Online forums and social media sites can make it all too easy for doctors to vent--and too easy to offend. The debate over whether nurse practitioners should be allowed to practice independently provides a key example of how online comments can quickly turn ugly, according to a post at Health Affairs Blog.
Both sides have strong opinions, but on social media, it's easy to tap out anonymous, hateful comments that can easily be seen as bullying. The post tells of one reader who wrote an article advocating NP independence:
"Within hours of his posting, there was so much hate speech directed at him--including a complaint sent directly to the president of the university where he works--that he feared for his safety. He had the piece taken down, effectively silencing himself."
The two sides can agree to disagree, the authors say, and keep the discourse civil. Among their tips:
- Avoid drawing broad conclusions from one anecdote ("We had that dumb NP once. She didn't know where the gallbladder is located. So NPs must all be dumb.")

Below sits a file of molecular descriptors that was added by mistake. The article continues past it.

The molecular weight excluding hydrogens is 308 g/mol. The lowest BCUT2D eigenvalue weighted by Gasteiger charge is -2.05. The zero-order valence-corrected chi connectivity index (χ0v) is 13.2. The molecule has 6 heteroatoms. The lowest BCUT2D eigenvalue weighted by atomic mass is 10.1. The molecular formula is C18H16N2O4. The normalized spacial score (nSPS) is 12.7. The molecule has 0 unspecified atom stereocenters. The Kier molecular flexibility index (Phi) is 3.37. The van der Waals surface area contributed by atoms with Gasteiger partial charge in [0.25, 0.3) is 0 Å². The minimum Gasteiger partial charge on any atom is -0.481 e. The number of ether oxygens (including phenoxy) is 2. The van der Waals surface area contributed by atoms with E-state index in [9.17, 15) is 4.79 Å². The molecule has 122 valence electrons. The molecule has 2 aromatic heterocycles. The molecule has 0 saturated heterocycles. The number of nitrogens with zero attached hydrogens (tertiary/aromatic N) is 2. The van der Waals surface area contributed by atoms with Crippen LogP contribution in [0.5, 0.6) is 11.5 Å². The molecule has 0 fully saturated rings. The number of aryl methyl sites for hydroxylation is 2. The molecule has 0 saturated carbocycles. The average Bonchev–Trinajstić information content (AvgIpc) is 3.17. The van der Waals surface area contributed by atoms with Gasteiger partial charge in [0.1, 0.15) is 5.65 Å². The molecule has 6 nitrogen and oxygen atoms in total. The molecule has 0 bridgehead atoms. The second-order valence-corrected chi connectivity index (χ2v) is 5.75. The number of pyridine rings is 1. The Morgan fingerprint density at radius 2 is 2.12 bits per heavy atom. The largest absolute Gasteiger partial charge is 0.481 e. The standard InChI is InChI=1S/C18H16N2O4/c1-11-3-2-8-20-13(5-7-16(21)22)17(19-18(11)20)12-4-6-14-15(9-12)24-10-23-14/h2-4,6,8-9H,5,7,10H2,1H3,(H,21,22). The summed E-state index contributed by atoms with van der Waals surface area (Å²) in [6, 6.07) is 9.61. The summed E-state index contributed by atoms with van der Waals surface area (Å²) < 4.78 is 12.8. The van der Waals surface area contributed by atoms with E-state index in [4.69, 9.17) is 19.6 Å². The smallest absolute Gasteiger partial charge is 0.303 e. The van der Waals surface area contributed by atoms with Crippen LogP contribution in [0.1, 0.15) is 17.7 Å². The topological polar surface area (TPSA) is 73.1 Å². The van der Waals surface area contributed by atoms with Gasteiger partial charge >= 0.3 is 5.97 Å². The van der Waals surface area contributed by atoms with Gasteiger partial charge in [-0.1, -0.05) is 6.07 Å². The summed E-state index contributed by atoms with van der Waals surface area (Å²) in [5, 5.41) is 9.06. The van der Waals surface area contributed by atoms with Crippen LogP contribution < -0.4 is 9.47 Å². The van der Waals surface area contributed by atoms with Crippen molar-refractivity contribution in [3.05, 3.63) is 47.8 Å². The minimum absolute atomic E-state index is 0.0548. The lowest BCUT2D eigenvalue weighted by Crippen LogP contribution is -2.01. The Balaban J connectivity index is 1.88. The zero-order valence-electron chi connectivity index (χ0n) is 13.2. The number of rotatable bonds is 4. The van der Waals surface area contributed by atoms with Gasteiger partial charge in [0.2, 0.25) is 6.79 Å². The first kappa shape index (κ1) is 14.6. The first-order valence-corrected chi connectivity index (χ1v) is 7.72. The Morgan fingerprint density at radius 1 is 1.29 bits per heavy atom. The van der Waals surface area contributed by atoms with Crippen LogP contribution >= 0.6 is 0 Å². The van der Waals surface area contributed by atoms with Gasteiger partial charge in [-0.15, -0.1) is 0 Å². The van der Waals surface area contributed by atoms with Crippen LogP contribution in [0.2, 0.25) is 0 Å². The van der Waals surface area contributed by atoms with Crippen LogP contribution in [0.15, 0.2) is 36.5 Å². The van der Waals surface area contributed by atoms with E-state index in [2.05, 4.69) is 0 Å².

- No name-calling; Keep things polite and respectful
- Own your comments; make it clear that you are expressing your own opinion
- Go for a win-win solution
As the use of social media has grown, physicians have struggled with how to maintain professionalism while also using such tools effectively. A position paper published in April by the American College of Physicians and the Federation of State Medical Boards advocates that doctors maintain separate public and private personas--a strategy that not all accept. It also warns against "venting" in online forums.
Violation of patient privacy was considered one of the biggest social media risks in a survey conducted by the University of California-San Francisco. Still, some staff members aren't getting the message. Several emergency room employees recently were fired from Grand Rapids, Mich.-based Spectrum Health after a patient's photo was posted on Facebook without her consent. And Torrance Memorial Medical Center in California faces a lawsuit after an anesthesiologist put stickers and marks on a patient's face and a nurse's aide snapped her photo, the Los Angeles Times reports.